Welsh councillor calls Airbnb a “blight on communities”

UK: Welsh Councillor Aaron Wynne attacked Airbnb this week, calling the platform a “blight on communities,” and stating he wants to ban the platform in Wales.

He further claimed that the site was damaging both the tourism industry and the housing stock in North Wales.

Local councillor for Cynghorydd Llanrwst and 2021 candidate for Senedd, Wynne has been critical about the impact of holiday homes on his community. He primarily notes that properties marketed as suitable to be turned into Airbnbs can prevent young people from getting onto the housing ladder.

Wynne said in a statement: “It’s just not sustainable to have so much of our housing stock out of the reach of the people who want to and need to live here. The Welsh government needs to act and change the planning rules so homes can’t be turned over to be used for commercial interests that do not benefit our communities.”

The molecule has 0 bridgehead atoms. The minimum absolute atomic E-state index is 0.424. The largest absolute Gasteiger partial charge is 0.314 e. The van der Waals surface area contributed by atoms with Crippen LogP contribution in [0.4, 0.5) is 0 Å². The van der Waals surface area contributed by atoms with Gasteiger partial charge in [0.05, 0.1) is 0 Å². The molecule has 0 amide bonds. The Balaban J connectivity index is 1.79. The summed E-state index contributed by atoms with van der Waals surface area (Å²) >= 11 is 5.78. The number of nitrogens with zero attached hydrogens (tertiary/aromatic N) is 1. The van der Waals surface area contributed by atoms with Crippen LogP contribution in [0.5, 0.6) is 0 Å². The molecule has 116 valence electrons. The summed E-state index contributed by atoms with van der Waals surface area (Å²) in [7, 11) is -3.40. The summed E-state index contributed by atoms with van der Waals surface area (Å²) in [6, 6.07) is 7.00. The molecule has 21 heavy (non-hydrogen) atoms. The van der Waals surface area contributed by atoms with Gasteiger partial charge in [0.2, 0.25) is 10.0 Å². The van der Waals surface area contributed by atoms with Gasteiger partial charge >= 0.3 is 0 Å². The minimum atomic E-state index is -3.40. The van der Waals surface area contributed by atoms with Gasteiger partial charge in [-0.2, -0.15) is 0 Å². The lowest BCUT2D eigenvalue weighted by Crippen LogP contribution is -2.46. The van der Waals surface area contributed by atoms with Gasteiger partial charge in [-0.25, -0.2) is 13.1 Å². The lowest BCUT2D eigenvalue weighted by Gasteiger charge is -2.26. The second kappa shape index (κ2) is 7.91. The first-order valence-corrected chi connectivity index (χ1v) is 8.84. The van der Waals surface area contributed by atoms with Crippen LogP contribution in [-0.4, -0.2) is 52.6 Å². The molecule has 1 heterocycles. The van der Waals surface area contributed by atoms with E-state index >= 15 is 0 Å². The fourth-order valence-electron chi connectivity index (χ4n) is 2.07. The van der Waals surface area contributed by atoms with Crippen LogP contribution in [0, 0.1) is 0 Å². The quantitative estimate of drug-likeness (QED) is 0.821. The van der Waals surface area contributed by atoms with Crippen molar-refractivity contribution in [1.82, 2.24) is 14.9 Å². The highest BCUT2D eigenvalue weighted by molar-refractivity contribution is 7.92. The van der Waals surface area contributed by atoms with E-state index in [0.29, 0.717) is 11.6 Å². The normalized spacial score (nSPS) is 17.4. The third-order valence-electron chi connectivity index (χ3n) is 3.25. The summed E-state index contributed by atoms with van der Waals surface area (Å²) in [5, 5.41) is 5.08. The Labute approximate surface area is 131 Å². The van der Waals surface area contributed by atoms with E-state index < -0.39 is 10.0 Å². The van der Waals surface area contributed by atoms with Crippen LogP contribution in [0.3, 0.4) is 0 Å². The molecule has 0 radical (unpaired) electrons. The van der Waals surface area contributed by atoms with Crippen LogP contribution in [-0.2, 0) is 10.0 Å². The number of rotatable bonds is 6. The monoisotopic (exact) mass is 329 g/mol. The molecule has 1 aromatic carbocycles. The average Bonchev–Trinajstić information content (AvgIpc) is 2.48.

Research done by NorthWalesLive shows that over 40 Airbnbs are available for rent within a mile of the centre of Conwy.

Scottish councillors have provided similar arguments for potential restrictions in the country as well. The licensing scheme, which was approved in January, has been delayed to 2022 to allow municipalities to create their own schemes.

His statement also criticises the potential impact on local tourism. The income provided to holiday homeowners, Wynne argues, undercuts the business done by hotels in the area.

Local hoteliers have noted the impact of short-term rentals but have said an outright ban would be difficult to implement. Some have proposed a wider system of restrictions, in the form of rental caps or registration systems.

Nathan Cousins, group sales and marketing at the Anderbury Hotel Collection, told NorthWalesLive: “It would be almost impossible to ban Airbnb. Even though they do negatively impact local housing and take market share from B&Bs and hotels they can bring positive elements to certain areas by bringing visitors to stay in areas in North Wales that don’t normally have tourists staying.”